http://www.python.org/doc/2.3.5/lib/...r-objects.html
(note the version number) and see the following:
"If none of the named files exist, the ConfigParser instance will contain an
empty dataset." Which to me means []. To the least of it, the statement
should be clarified, but I would still kindly prefer to have someone
respond / confirm the procedure bellow gives different results in 2.3.x.
>>import ConfigParser
cfg = ConfigParser.ConfigParser()
a = cfg.read('adsfasfdasfd')
a, len(a), type(a)
([], 0, <type 'list'>)
Thx in advance.

Jul 20 '06 #4

P: n/a
On Thu, Jul 20, 2006 at 02:01:08PM -0700, Danil Dotsenko wrote:
Chris Lambacher wrote:
On Thu, Jul 20, 2006 at 10:50:40AM -0700, Danil Dotsenko wrote:
Wrote a little "user-friedly" wrapper for ConfigParser for a KDE's
SuperKaramba widget.
(http://www.kde-look.org/content/show.php?content=32185)

I was using 2.4.x python docs as reference and
ConfigParser.read('non-existent-filename') returns [] in 2.4.x
http://docs.python.org/lib/RawConfigParser-objects.html
That agrees with the docs since read returns a list of successfully parsed
filenames. Note the docs also say this was added in 2.4.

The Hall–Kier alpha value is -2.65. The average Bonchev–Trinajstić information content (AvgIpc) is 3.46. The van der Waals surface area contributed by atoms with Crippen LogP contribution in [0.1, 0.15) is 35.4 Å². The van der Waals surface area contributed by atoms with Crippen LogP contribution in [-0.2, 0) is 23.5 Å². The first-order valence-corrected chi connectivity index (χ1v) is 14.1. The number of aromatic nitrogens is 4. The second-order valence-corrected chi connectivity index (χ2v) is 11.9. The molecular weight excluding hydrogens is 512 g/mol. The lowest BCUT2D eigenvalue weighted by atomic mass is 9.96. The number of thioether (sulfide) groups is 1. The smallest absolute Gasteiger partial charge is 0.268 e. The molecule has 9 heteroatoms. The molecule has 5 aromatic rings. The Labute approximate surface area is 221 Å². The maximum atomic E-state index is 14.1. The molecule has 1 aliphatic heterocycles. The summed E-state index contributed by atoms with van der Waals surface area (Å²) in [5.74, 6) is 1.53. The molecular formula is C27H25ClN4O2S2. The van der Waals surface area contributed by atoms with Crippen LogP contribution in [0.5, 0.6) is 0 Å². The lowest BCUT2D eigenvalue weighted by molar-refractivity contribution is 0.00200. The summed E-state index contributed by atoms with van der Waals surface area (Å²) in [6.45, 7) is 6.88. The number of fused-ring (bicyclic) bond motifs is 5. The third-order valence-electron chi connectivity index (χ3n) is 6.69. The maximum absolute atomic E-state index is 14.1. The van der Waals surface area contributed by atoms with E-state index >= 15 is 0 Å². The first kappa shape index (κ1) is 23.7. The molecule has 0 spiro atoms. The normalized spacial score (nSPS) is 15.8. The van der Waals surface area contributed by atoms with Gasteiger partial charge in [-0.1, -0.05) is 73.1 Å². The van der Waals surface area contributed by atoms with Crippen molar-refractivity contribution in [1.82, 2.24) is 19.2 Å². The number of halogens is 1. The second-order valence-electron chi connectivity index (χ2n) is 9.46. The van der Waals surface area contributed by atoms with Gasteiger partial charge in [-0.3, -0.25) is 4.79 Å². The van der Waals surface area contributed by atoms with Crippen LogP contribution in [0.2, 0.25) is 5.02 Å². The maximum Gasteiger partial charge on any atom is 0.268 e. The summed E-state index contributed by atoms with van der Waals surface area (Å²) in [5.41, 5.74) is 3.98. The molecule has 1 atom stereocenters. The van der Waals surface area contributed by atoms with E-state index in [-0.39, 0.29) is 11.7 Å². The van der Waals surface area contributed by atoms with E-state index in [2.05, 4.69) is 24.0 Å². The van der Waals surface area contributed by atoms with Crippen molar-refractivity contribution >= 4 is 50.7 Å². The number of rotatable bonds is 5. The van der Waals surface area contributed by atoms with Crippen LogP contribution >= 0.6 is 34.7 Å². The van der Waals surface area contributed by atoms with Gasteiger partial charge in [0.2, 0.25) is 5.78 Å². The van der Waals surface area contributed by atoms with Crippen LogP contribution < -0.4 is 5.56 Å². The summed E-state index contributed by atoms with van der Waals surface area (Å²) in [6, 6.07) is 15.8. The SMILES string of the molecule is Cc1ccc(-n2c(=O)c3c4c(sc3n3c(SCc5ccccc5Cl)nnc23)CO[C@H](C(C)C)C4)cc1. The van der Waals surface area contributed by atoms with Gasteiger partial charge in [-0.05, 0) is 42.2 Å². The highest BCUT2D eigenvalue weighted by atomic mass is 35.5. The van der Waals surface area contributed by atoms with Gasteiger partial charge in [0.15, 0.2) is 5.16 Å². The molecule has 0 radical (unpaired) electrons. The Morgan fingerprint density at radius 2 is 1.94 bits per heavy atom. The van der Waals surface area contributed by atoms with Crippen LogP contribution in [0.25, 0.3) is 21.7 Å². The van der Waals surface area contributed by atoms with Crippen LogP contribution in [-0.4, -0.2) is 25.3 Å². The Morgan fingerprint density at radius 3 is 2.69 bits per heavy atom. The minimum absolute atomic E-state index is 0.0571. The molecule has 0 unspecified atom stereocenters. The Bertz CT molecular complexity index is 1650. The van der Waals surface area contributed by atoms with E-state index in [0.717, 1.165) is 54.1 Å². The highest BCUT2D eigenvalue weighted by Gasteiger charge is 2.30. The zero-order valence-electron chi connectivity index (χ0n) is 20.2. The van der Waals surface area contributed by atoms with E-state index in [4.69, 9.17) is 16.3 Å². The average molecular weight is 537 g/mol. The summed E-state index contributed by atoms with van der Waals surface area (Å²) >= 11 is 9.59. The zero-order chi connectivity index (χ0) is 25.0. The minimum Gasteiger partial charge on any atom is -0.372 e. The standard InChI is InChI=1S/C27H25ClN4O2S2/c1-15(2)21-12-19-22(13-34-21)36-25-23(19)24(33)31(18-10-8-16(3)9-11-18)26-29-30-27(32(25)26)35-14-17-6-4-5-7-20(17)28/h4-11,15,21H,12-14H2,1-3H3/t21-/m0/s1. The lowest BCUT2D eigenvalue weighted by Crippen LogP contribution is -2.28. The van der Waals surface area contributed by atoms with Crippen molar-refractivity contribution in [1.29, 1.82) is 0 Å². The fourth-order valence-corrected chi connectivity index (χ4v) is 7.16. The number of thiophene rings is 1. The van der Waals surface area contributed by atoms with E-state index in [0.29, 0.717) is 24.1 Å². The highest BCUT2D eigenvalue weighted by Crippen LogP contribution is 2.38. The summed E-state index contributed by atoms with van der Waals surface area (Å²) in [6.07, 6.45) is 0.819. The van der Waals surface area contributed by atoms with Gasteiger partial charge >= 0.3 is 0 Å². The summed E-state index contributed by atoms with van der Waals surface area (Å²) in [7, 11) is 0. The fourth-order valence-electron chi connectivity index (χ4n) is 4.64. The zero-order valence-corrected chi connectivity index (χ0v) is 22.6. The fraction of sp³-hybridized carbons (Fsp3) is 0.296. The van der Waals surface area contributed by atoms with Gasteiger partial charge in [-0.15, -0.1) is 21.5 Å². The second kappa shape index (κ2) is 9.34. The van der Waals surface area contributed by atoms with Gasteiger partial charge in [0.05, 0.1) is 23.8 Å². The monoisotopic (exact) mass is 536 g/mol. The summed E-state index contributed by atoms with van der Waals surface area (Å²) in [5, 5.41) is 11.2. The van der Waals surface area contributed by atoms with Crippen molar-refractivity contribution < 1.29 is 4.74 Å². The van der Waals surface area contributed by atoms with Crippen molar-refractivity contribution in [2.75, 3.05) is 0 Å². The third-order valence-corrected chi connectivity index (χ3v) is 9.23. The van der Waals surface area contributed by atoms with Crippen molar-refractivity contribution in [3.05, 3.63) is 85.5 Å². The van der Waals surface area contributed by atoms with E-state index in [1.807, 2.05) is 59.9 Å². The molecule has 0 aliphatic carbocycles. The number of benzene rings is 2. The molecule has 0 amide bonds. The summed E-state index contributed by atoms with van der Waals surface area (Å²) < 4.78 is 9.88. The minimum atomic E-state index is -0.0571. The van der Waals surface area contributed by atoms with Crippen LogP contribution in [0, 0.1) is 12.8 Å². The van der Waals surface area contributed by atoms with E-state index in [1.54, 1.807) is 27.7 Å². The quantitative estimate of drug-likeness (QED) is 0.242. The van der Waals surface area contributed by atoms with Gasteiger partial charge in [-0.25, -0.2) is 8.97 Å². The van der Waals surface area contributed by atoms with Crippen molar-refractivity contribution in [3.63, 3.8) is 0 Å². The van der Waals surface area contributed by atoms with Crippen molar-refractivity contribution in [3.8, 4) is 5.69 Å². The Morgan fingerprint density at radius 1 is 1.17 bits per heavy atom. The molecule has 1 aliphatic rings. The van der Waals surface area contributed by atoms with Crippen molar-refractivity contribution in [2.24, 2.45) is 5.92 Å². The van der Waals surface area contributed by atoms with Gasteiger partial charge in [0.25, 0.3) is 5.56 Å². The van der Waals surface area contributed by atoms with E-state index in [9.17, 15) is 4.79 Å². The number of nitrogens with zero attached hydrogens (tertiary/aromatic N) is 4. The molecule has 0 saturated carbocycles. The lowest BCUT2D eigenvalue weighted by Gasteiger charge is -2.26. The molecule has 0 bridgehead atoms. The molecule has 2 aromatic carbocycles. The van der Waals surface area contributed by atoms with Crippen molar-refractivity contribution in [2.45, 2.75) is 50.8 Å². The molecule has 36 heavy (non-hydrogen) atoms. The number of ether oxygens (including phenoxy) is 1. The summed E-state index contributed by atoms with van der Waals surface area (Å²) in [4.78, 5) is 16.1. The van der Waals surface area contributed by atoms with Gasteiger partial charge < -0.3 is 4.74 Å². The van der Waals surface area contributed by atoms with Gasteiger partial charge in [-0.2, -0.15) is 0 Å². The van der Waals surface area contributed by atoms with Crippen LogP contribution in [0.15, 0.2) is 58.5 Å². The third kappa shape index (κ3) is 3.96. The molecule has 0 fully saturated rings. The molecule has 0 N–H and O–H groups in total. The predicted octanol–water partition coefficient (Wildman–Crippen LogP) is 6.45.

I just looked at the
http://www.python.org/doc/2.3.5/lib/...r-objects.html
(note the version number) and see the following:
"If none of the named files exist, the ConfigParser instance will contain an
empty dataset." Which to me means []. To the least of it, the statement
should be clarified, but I would still kindly prefer to have someone
respond / confirm the procedure bellow gives different results in 2.3.x.
That says nothing about the return value. It says that the ConfigParser
object will contain an empty data set, ie:
config.sections() == []
NOT
config.read(['doesnotexist.cfg']) == []

since config.read does not explicitly return anything, and therefore you get
None.
>
>import ConfigParser
cfg = ConfigParser.ConfigParser()
a = cfg.read('adsfasfdasfd')
a, len(a), type(a)
([], 0, <type 'list'>)

Thx in advance.

--
http://mail.python.org/mailman/listinfo/python-list
Jul 21 '06 #5